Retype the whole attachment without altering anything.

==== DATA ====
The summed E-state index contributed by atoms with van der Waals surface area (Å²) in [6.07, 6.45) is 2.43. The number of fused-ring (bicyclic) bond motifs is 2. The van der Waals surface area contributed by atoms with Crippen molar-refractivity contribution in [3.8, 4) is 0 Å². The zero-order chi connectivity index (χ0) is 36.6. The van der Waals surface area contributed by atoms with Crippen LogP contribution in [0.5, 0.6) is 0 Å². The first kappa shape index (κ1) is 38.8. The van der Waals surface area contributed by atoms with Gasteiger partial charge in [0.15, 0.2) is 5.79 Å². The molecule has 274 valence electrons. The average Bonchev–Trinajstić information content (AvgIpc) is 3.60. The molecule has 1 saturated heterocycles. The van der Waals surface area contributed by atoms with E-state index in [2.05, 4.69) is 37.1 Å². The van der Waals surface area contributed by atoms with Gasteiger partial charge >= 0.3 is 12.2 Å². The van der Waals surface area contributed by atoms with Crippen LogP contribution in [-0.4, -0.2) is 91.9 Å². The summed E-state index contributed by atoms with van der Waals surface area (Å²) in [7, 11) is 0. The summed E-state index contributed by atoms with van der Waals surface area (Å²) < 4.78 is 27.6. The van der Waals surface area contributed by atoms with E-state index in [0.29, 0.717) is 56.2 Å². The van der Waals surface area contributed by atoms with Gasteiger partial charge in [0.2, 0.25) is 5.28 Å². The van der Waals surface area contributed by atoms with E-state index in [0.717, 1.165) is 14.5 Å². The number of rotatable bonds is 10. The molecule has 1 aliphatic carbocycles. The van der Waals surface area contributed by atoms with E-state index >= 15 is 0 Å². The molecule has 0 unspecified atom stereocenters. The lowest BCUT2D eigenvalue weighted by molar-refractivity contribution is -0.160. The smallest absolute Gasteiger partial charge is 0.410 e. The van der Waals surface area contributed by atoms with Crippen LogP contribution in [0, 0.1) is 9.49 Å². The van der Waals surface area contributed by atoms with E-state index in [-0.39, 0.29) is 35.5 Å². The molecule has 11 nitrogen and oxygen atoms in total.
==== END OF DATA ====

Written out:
The summed E-state index contributed by atoms with van der Waals surface area (Å²) in [6.07, 6.45) is 2.43. The number of fused-ring (bicyclic) bond motifs is 2. The van der Waals surface area contributed by atoms with Crippen molar-refractivity contribution in [3.8, 4) is 0 Å². The zero-order chi connectivity index (χ0) is 36.6. The van der Waals surface area contributed by atoms with Crippen LogP contribution in [0.5, 0.6) is 0 Å². The first kappa shape index (κ1) is 38.8. The van der Waals surface area contributed by atoms with Gasteiger partial charge in [0.15, 0.2) is 5.79 Å². The molecule has 274 valence electrons. The average Bonchev–Trinajstić information content (AvgIpc) is 3.60. The molecule has 1 saturated heterocycles. The van der Waals surface area contributed by atoms with E-state index in [2.05, 4.69) is 37.1 Å². The van der Waals surface area contributed by atoms with Gasteiger partial charge >= 0.3 is 12.2 Å². The van der Waals surface area contributed by atoms with Crippen LogP contribution in [-0.4, -0.2) is 91.9 Å². The summed E-state index contributed by atoms with van der Waals surface area (Å²) in [7, 11) is 0. The summed E-state index contributed by atoms with van der Waals surface area (Å²) < 4.78 is 27.6. The van der Waals surface area contributed by atoms with E-state index in [0.29, 0.717) is 56.2 Å². The van der Waals surface area contributed by atoms with Gasteiger partial charge in [0.2, 0.25) is 5.28 Å². The van der Waals surface area contributed by atoms with E-state index in [0.717, 1.165) is 14.5 Å². The number of rotatable bonds is 10. The molecule has 1 aliphatic carbocycles. The van der Waals surface area contributed by atoms with E-state index >= 15 is 0 Å². The molecule has 0 unspecified atom stereocenters. The lowest BCUT2D eigenvalue weighted by molar-refractivity contribution is -0.160. The smallest absolute Gasteiger partial charge is 0.410 e. The van der Waals surface area contributed by atoms with Crippen LogP contribution in [0, 0.1) is 9.49 Å². The van der Waals surface area contributed by atoms with E-state index in [-0.39, 0.29) is 35.5 Å². The molecule has 11 nitrogen and oxygen atoms in total.